The matrix form of these nonlinear iterations can be found by linearizing the equations around x(k) , which yields A(k) x(k) = b(k) , where A(k) = DF (x(k) ) and b(k) denotes the constant part of the linearization of F . As the path of the iterates {x(k) }k=0,1,2,... yields to different matrices A(k) and vectors b(k) , the nonlinear versions of the iterative methods can no longer be considered stationary methods. Each system A(k) x(k) = b(k) will have a different convergence behavior not only according to the splitting of A(k) and the updating technique chosen, but also because the values of the elements in matrix A(k) and vector b(k) change from an iteration to another. It follows that convergence criteria can only be stated for starting points x(0) within a neighborhood of the solution x∗ . Similarly to what has been presented in Section 2.4.6, we can evaluate the matrix B that governs the convergence at x∗ and state that, if ρ(B) < 1, then the method is likely to converge. The difficulty is that now the eigenvalues, and hence the spectral radius, vary with the solution path. The same is also true for the optimal values of the parameters ω and γ of the SOR and FGS methods. In such a framework, Hughes Hallett [69] suggests several ways of computing approximate optimal values for γ during the iterations. The simplest form is to take (k) (k−2) −1 |) , γk = (1 ± |xi /xi the sign being positive if the iterations are cycling and negative if the iterations are monotonic; xi is the element which violates the most the convergence criterion. One should also constrain γk to lie in the interval [0, 2], which is a necessary condition for the FGS to converge. To avoid large fluctuations of γk , one may smooth the sequence by the formula γk = αk γk + (1 − αk )γk−1 , ˜ where αk is chosen in the interval [0, 1]. We may note that such strategies can also be applied in the linear case to automatically set the value for γ.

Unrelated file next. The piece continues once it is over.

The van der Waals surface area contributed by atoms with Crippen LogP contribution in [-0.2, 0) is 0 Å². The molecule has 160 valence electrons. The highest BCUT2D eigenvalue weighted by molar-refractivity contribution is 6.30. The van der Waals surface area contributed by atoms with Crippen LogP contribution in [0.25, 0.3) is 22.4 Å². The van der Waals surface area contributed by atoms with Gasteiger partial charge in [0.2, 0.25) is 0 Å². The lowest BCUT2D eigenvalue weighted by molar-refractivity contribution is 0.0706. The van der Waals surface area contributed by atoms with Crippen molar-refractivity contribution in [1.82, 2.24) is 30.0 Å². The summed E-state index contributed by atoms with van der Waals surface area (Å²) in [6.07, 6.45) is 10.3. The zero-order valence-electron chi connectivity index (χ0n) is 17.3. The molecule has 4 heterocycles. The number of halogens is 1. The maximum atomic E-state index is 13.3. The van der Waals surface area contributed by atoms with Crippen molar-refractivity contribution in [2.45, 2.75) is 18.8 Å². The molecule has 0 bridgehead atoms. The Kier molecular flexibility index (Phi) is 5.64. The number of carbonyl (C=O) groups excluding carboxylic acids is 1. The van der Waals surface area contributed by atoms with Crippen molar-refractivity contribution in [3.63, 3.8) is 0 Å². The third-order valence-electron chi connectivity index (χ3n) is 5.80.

order method.